“And none for the pot”

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No one can doubt the importance of tea in British culture. The phrase “I’ll put the kettle on” led to the all popular “cuppa” bringing comfort to the British public in times both good and bad.  With the onset of war in 1939, tea was not initially rationed.  The rise of supply ships being sunk by German submarines led to the government taking over the control of food and prices, and tea eventually became rationed along with meat, sugar, butter, and other necessary foodstuffs. The Ministry of Food took even more drastic action to safeguard tea. Within two days after war broke out, the transfer of all tea to warehouses outside London was implemented to protect the morale-boosting product in case of air raids. After the Nazi blockade of supply ships, tea was rationed to 2 ounces per person, per week, for those five years of age and older. This ration made for rather weak tea, and only two to three cups per day, but soldiers and war workers were issued extra rations of tea. A patriotic poem was written when tea rationing was introduced:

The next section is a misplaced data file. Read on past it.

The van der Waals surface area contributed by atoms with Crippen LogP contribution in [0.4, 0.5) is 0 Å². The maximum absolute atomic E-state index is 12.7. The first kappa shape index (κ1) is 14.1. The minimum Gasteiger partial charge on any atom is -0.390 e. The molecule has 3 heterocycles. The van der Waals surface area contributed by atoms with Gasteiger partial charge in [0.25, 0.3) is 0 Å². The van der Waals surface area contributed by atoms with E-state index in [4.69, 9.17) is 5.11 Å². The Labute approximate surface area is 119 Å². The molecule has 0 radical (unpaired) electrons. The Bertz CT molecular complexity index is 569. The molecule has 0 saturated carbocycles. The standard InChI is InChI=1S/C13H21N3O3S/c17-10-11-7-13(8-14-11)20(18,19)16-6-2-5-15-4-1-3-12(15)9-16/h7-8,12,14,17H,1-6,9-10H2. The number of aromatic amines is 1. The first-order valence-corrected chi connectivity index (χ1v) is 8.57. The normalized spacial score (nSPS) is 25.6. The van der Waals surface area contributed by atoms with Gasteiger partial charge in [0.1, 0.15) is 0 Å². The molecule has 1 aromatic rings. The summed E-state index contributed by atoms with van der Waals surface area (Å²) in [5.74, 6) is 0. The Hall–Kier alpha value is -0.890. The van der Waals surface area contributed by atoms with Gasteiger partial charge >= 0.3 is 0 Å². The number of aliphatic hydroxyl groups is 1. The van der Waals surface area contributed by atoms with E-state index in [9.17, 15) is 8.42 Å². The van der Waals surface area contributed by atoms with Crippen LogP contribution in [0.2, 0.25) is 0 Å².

Cup of Tea, Cup of Tea
You Are Just the Thing for Me
No Milk, No Sugar, No Parsley in my cup of Tea
No Mint, No Thyme, No Red Red Rose
Just Give Me Normal by the Hose
So keep your ration book in Hand
And we’ll drink tea across the land
And an extra cup for Granny, too
And all our dashing lads in blue.
Lord Woolton, the Minister of Food, made regular radio broadcasts on “The Kitchen Front,” a program broadcast on the BBC. He greatly proclaimed that all Britons must save on tea. He said “Here’s a new slogan for wartime: One {teaspoon} per person, and none for the pot!”
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Rationing of tea lasted throughout the war. Due to the continued rationing of food postwar, most rationing of goods including tea, did not end until 1952.


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